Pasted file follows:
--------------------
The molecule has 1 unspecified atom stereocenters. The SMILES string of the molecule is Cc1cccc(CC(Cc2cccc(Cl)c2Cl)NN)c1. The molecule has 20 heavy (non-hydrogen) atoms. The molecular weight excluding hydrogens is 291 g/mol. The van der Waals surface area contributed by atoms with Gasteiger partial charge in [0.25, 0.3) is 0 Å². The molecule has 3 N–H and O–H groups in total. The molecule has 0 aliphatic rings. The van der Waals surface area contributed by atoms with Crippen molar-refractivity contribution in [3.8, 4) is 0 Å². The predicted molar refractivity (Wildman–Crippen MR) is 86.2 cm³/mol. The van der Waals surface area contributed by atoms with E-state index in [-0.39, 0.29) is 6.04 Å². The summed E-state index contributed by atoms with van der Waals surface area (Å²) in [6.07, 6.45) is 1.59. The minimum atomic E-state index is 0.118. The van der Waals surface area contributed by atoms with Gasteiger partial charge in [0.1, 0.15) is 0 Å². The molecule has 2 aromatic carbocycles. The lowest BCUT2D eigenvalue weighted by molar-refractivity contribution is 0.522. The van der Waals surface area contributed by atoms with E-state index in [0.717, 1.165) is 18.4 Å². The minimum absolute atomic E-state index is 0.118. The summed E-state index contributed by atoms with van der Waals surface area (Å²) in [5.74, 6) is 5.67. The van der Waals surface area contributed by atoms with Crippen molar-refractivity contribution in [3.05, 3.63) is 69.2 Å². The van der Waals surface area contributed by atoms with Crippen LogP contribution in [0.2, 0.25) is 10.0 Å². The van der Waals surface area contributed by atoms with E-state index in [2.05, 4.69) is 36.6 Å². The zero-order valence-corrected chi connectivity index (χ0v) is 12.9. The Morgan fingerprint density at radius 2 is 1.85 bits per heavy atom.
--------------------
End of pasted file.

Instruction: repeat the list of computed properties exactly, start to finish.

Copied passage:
The molecule has 1 unspecified atom stereocenters. The SMILES string of the molecule is Cc1cccc(CC(Cc2cccc(Cl)c2Cl)NN)c1. The molecule has 20 heavy (non-hydrogen) atoms. The molecular weight excluding hydrogens is 291 g/mol. The van der Waals surface area contributed by atoms with Gasteiger partial charge in [0.25, 0.3) is 0 Å². The molecule has 3 N–H and O–H groups in total. The molecule has 0 aliphatic rings. The van der Waals surface area contributed by atoms with Crippen molar-refractivity contribution in [3.8, 4) is 0 Å². The predicted molar refractivity (Wildman–Crippen MR) is 86.2 cm³/mol. The van der Waals surface area contributed by atoms with E-state index in [-0.39, 0.29) is 6.04 Å². The summed E-state index contributed by atoms with van der Waals surface area (Å²) in [6.07, 6.45) is 1.59. The minimum atomic E-state index is 0.118. The van der Waals surface area contributed by atoms with Gasteiger partial charge in [0.1, 0.15) is 0 Å². The molecule has 2 aromatic carbocycles. The lowest BCUT2D eigenvalue weighted by molar-refractivity contribution is 0.522. The van der Waals surface area contributed by atoms with E-state index in [0.717, 1.165) is 18.4 Å². The minimum absolute atomic E-state index is 0.118. The summed E-state index contributed by atoms with van der Waals surface area (Å²) in [5.74, 6) is 5.67. The van der Waals surface area contributed by atoms with Crippen molar-refractivity contribution in [3.05, 3.63) is 69.2 Å². The van der Waals surface area contributed by atoms with Crippen LogP contribution in [0.2, 0.25) is 10.0 Å². The van der Waals surface area contributed by atoms with E-state index in [2.05, 4.69) is 36.6 Å². The zero-order valence-corrected chi connectivity index (χ0v) is 12.9. The Morgan fingerprint density at radius 2 is 1.85 bits per heavy atom.